Saturday, January 25, 2014

UCSF Medical Center Plan

The plans are for Roscoe to be transported to UCSF Medical Center on Tuesday morning, and for some tests to be run on Wednesday. The tests will be determining the severity of Roscoe's pulmonary hypertension (which we've been aware of since November) and to determine the appropriate treatment methods. The doctors want to get it treated before it causes irrepairable damage to the side of his heart that pumps blood to the lungs. You can think of Roscoe's condition like trying to suck a beverage through a tiny straw (plastic coffee stirrer), except that over time enough straining like that will weaken his heart.

The doctors at Kaiser know that Roscoe has pulmonary hypertension, but the echocardiogram (ultrasound for his heart) doesn't show the level of detail needed to determine how severe it is. This is why they are transferring him to UCSF. UCSF Medical Center specializes in treating heart-related issues, so any child with a serious heart problem in the area would go there.

Depending on the severity, Roscoe's pulmonary hypertension may be treated with gases (oxygen, nitric oxide) or various medications (including viagra). In an extreme case, where the hypertension is coupled with pulmonary stenosis, there may be no treatment and the outlook would be grim. You can read more about pulmonary hypertension here and pulmonary stenosis here. Mainly I'm just trying to relay what I think I've heard from the doctors, coupled with some additional web searching.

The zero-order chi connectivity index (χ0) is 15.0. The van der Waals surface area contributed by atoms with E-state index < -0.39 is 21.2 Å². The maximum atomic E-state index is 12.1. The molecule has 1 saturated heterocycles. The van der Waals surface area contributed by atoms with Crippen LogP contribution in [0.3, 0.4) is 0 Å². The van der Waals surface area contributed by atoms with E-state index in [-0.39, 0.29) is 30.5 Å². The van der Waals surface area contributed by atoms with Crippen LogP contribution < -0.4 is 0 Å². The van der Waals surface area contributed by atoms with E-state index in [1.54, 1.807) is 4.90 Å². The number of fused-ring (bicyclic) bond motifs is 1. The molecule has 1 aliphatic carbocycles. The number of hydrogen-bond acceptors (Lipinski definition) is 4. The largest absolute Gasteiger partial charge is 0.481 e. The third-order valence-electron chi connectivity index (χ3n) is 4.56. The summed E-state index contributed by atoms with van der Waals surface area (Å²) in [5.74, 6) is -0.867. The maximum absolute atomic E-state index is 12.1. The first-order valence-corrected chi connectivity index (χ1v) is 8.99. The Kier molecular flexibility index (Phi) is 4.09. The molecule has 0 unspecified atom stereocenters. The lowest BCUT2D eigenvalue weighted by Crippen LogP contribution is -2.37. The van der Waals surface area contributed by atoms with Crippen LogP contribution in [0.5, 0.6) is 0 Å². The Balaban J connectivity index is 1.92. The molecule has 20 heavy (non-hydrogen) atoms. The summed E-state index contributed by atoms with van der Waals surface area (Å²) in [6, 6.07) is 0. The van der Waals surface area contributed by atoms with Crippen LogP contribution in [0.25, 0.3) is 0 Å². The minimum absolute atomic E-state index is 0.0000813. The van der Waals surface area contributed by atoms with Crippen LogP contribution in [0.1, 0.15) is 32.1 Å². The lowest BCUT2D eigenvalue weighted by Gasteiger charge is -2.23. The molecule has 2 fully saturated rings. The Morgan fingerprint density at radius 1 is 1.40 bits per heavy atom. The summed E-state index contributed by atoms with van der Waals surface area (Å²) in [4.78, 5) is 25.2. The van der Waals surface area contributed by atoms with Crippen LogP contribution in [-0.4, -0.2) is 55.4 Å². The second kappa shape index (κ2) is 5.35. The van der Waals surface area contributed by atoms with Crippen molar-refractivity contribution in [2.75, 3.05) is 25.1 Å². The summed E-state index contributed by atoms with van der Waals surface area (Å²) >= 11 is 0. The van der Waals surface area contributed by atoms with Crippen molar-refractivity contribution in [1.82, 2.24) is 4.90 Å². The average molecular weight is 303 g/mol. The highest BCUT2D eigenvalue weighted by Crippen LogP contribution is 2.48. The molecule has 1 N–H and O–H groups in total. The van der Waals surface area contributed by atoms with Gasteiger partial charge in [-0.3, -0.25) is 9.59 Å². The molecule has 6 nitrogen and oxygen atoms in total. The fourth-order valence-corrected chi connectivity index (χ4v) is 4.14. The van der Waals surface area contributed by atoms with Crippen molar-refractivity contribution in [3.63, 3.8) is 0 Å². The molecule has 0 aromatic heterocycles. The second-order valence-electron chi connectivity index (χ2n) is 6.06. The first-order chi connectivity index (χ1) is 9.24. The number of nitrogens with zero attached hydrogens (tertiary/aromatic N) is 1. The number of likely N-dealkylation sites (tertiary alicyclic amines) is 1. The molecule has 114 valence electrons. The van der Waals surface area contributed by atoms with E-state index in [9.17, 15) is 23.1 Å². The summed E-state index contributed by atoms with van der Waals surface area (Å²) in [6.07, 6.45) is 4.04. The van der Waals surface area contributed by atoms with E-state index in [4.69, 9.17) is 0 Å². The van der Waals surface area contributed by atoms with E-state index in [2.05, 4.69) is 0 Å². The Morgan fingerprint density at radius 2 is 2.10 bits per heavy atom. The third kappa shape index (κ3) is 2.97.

Roscoe will arrive on Tuesday mid-day and will be checked in at UCSF. On Wednesday they'll insert a catheter that allows them to measure the pressure in the problematic blood vessel. Roscoe has experience with this, because the doctors have said the catheter will be alot like the PICC line he had a few months ago. Once the catheter is in, the doctors will iterate over several treatment methods and they'll be able to instantly measure whether Roscoe's blood vessels widen in response to the treatment.

Our prayer is that the doctors find at least one treatment that Roscoe responds to. Our secondary prayer is that the doctors find a treatment that can be administered in Roseville. Some of the treatments can only be administered at UCSF, so if those are the only successful treatment options then Roscoe will need to stay at UCSF for the duration of the treatments (which may be a month or more). We appreciate the prayers of everyone and we have no doubt that Roscoe has made it this far based on God's intervention. Please petition him to finish his work in Roscoe by resolving this hurdle on Roscoe's journey to be home with us.

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